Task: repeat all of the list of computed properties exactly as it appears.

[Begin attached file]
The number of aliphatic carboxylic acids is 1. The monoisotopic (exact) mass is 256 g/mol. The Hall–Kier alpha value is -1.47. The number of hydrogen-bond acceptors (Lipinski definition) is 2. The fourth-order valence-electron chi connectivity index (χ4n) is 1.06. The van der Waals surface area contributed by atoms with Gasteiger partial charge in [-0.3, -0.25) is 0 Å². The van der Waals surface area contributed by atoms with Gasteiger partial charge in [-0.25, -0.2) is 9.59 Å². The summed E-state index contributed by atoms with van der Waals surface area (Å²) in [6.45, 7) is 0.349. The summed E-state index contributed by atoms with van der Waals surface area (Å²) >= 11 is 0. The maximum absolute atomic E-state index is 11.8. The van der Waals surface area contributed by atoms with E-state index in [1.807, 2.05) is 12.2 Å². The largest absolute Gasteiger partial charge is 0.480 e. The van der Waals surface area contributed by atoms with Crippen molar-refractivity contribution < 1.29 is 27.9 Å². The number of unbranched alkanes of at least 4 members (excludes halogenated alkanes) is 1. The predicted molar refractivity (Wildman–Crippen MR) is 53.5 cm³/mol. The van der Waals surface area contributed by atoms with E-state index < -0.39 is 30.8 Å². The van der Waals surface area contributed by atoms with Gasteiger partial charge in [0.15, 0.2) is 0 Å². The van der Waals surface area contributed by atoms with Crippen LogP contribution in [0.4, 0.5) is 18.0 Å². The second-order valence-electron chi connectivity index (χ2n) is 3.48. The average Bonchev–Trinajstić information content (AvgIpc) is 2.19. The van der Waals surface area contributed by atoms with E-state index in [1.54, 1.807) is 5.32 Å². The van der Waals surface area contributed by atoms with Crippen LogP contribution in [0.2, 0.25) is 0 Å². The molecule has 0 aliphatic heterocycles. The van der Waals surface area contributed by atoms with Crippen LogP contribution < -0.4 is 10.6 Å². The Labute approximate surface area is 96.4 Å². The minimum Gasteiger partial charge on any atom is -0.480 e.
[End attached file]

The number of aliphatic carboxylic acids is 1. The monoisotopic (exact) mass is 256 g/mol. The Hall–Kier alpha value is -1.47. The number of hydrogen-bond acceptors (Lipinski definition) is 2. The fourth-order valence-electron chi connectivity index (χ4n) is 1.06. The van der Waals surface area contributed by atoms with Gasteiger partial charge in [-0.3, -0.25) is 0 Å². The van der Waals surface area contributed by atoms with Gasteiger partial charge in [-0.25, -0.2) is 9.59 Å². The summed E-state index contributed by atoms with van der Waals surface area (Å²) in [6.45, 7) is 0.349. The summed E-state index contributed by atoms with van der Waals surface area (Å²) >= 11 is 0. The maximum absolute atomic E-state index is 11.8. The van der Waals surface area contributed by atoms with E-state index in [1.807, 2.05) is 12.2 Å². The largest absolute Gasteiger partial charge is 0.480 e. The van der Waals surface area contributed by atoms with Crippen molar-refractivity contribution < 1.29 is 27.9 Å². The number of unbranched alkanes of at least 4 members (excludes halogenated alkanes) is 1. The predicted molar refractivity (Wildman–Crippen MR) is 53.5 cm³/mol. The van der Waals surface area contributed by atoms with E-state index < -0.39 is 30.8 Å². The van der Waals surface area contributed by atoms with Gasteiger partial charge in [0.15, 0.2) is 0 Å². The van der Waals surface area contributed by atoms with Crippen LogP contribution in [0.4, 0.5) is 18.0 Å². The second-order valence-electron chi connectivity index (χ2n) is 3.48. The average Bonchev–Trinajstić information content (AvgIpc) is 2.19. The van der Waals surface area contributed by atoms with E-state index in [1.54, 1.807) is 5.32 Å². The van der Waals surface area contributed by atoms with Crippen LogP contribution in [0.2, 0.25) is 0 Å². The molecule has 0 aliphatic heterocycles. The van der Waals surface area contributed by atoms with Crippen LogP contribution < -0.4 is 10.6 Å². The Labute approximate surface area is 96.4 Å². The minimum Gasteiger partial charge on any atom is -0.480 e.